A Primer on Managed Care: Multiple Chronic Conditions

a primary care provider (PCP), and for the ACO to provide incentives for members to obtain nec- essary primary care services; and √ Bringing primary care to the home through an expansion of Independence at Home and tele- health connections with PCPs. The most significant driver of medical uti- lization is not just the medical needs of benefi- ciaries with multiple chronic conditions, but also the functional limitations for which many of them need assistance to get through the day. People with multiple chronic conditions and functional limitations have twice the annual Medicare spending of people with multiple chronic conditions and no functional limita- tions (Tumlinson, 2018). Today, most of the funding for LTSS for people with substantial functional assistance needs comes through the Medicaid program. Many people with functional needs are either Medicaid-eligible or spend down to Medicaid eligibility. An equal number are Medicare ben- eficiaries who pay out-of-pocket due to having resources that make them ineligible for Medicaid. The Act should improve access to primary care, and expand opportunities for in-home supports and services. The other major focus of the Act is to encour- age an expansion of opportunities for Medicare beneficiaries with functional limitations to have coverage for LTSS needed to remain in their homes and communities and avoid unnecessary emergency room visits, hospitalizations, and nursing home admissions. It does this through: √ An expansion of Medicare Advantage (MA) Special Needs Plan (SNP) models for dual eligible beneficiaries that integrate Medicaid- covered LTSS with Medicare coverage and greatly improve care coordination and care management;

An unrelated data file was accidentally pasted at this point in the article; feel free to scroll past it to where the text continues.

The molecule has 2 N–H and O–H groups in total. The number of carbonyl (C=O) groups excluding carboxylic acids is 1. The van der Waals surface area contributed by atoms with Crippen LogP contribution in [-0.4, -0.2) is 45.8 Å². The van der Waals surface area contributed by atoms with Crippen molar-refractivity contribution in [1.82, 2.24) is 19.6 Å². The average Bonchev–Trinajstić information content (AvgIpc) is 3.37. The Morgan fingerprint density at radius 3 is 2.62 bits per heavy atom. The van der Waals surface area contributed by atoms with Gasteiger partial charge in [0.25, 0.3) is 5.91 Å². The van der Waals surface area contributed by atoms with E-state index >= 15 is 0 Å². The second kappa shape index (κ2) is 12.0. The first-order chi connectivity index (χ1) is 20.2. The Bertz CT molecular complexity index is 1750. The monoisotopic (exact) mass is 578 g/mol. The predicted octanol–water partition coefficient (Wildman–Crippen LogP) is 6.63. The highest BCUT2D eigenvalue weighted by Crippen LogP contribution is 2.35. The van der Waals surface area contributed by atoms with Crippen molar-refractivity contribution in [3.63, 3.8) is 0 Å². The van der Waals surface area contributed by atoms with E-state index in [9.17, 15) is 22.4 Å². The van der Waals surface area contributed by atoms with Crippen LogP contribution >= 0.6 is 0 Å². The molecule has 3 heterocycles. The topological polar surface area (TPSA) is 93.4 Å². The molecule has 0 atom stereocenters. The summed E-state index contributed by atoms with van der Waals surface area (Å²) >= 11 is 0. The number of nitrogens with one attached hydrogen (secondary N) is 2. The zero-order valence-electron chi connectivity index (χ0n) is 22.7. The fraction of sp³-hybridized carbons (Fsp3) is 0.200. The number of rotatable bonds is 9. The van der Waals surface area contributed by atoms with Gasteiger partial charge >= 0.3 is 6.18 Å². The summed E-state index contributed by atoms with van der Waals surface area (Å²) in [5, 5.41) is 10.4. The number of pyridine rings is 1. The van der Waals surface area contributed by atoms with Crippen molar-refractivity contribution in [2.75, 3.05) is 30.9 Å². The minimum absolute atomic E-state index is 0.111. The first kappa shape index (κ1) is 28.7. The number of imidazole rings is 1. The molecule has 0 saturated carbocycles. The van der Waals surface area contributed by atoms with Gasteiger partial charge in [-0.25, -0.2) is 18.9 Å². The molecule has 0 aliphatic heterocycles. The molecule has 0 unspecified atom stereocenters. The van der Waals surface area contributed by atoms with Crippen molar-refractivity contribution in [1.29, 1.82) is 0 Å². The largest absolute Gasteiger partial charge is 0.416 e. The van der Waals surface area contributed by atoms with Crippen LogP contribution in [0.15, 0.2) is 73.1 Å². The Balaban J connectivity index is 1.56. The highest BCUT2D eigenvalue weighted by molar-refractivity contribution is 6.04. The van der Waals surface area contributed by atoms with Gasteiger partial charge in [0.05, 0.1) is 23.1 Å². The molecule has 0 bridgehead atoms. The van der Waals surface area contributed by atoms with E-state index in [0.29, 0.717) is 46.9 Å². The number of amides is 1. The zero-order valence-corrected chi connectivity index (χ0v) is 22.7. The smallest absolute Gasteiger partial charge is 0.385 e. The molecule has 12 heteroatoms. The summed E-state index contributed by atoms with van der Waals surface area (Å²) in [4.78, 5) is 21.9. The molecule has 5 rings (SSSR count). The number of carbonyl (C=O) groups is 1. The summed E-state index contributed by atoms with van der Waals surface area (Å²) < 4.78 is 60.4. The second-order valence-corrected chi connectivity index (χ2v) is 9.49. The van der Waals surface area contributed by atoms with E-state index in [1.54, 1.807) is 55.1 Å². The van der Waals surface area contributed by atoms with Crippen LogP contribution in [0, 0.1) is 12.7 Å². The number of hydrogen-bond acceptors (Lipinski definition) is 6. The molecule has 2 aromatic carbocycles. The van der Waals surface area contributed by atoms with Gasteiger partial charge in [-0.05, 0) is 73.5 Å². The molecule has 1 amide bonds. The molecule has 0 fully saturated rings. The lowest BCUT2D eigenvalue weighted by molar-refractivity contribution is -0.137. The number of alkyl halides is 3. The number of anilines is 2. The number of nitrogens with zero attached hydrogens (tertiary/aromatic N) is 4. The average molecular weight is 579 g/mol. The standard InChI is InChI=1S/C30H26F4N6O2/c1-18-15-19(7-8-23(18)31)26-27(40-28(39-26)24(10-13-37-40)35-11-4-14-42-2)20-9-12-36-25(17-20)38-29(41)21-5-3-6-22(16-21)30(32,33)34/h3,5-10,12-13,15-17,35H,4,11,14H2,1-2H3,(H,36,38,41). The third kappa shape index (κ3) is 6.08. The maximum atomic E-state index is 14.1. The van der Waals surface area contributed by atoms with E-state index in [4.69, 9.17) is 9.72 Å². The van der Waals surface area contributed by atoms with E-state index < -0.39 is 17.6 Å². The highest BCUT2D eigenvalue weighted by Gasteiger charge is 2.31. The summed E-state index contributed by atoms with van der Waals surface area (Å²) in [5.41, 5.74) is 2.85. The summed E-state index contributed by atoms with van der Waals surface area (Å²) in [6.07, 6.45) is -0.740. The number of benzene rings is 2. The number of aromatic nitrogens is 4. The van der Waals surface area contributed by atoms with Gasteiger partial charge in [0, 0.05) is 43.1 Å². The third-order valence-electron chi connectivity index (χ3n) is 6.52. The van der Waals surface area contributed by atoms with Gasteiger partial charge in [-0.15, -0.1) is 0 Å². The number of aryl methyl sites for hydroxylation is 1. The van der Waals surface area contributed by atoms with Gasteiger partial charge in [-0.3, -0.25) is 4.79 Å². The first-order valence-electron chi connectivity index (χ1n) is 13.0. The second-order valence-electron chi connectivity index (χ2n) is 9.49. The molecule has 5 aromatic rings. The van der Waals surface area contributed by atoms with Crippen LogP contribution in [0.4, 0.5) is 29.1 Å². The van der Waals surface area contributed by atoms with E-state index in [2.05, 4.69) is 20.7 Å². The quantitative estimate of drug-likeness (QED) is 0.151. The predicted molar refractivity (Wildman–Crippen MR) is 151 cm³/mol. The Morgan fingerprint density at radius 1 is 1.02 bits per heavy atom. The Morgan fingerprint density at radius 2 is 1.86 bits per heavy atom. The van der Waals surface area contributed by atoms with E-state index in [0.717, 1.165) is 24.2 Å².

√ A new opportunity for MA plans to offer special supplemental benefits in Medicare that can provide specific non-medical services and supports targeted to people with specific chronic conditions; and √ An expanded opportunity for MA plans through value-based insurance design to provide services and supports that are shown to reduce unnecessary medical utilization and result in better outcomes for the individual. The greatest challenge for our healthcare sys- tem over the next few decades will be to meet the healthcare needs of a much older population without greatly expanding our institutional and highly specialized medical infrastructure and the outsized medical expenditures that go with it. Only when we aggressively create options to divert medical spending into more non-medi- cal services and supports to help maintain peo- ple with complex care needs in their homes and communities will we see a big improvement both in outcomes and reduction of avoidable medi- cal utilization. Such options are necessary for the nation’s growing aging population, and to do so without incurring major increases in medical infrastructure, personnel, and expenditures. A major driver of medical costs are unmet and poorly met needs that many people with severe chronic conditions have for assistance with fun- damental and basic daily tasks. Failing to provide this support system is a primary cause of older adults’ poor health and excessive medical utili- zation. We must shift our resources to build the capacity to support people where they live. The CHRONIC Care Act is, most impor- tantly, a recognition and acceptance by Con- gress of this challenge. It is a Medicare bill that expands the focus of Medicare beyond “medi- cal treatment only” and helps shift the center of gravity for people with chronic conditions toward the home and away from the revolving door of expensive, episodic, institutional care. Importance and Impact of the CHRONIC Care Act

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